As three of Gwinnett County's most senior judges prepare to leave the bench, they're departing a bustling judicial system that they saw grow from makeshift courtrooms in a furniture store and a movie theater to one of the busiest jurisdictions in the state.
Members of the bar gave judges leading three of the county's court systems a "Hail to the Chiefs" send-off during a reception and ceremony last week honoring Superior Court Chief Judge K. Dawson Jackson, State Court Chief Judge Robert Mock Sr. and Probate Judge Walter J. Clarke.
The judges are retiring after a combined 70 years on the bench.
Jackson told the crowd of more than 100 lawyers gathered at the Gwinnett Chamber of Commerce that he and his colleagues had worked to make Gwinnett County an accommodating place to practice law as its population and case load has boomed.
"All of our judges will help you. All you've got to do is ask," Jackson said in his remarks. "If you have the word 'emergency' written on your papers, your case will get heard."
The judges reminisced about the '70s and '80s, when they held court in odd venues including a furniture store, the stage of a renovated theater, a post office and a jail's holding cell because the county lacked enough courtroom space.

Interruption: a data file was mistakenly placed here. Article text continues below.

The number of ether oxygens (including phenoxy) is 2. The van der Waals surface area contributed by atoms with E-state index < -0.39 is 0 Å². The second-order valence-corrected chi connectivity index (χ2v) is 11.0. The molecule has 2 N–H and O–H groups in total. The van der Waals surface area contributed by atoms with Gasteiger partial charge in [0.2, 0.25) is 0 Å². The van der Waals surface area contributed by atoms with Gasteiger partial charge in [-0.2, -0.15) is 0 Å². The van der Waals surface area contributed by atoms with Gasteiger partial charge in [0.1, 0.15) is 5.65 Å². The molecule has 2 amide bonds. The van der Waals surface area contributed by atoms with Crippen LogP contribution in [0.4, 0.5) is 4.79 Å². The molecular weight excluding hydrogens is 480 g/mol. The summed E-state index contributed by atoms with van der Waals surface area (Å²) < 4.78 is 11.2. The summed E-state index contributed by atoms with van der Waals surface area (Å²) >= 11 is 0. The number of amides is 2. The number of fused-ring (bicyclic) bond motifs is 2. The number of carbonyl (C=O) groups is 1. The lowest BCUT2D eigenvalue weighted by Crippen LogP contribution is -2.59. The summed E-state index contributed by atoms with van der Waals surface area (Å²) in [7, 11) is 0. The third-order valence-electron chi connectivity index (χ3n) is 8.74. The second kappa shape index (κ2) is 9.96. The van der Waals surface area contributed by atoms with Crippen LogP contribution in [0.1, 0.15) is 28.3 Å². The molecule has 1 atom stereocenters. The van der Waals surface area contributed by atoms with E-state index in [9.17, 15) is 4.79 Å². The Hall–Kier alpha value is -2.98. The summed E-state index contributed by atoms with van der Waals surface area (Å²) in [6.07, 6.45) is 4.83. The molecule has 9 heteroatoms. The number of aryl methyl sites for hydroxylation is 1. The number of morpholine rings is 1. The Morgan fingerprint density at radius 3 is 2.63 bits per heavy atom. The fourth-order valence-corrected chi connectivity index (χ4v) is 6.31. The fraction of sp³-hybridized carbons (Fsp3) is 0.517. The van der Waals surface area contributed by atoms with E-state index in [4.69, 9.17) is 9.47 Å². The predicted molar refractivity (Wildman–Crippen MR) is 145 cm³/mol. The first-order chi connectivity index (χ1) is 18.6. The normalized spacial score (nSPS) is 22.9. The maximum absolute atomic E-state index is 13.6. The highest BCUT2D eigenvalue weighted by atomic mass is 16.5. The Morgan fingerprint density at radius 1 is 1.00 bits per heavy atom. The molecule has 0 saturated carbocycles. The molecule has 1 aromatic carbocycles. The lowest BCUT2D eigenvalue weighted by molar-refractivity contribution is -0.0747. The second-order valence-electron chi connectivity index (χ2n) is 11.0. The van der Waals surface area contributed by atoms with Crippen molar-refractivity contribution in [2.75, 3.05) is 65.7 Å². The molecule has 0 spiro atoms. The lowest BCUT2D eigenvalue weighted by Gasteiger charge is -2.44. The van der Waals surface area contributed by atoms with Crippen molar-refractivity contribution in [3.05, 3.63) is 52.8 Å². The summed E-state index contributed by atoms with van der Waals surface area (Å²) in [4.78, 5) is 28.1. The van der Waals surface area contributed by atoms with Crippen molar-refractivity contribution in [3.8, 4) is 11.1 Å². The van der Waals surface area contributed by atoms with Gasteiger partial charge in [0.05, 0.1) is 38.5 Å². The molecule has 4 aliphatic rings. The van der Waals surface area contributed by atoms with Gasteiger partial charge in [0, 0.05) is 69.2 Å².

The county has grown so much that even the giant Gwinnett Justice and Administration Center, built in 1998, is running out of courtroom space.
Gwinnett County grew from 167,000 residents in 1980the year after Jackson took office as a state court judgeto about 825,000 last year, according to the U.S. Census.
"Back in the '70s, we had court in so many places you needed a city map," said Mock, who joined the bar in 1976 and became a state court judge in 1991. "It was a strange place to practice law. … I've enjoyed every day of it."
Today, the Gwinnett Judicial Circuit is the third-busiest in the state when measured by the number of dockets filed per year. There were 24,567 dockets filed in Gwinnett last year compared with 26,574 in DeKalb County and 31,454 in Fulton County, according to the Administrative Office of the Courts.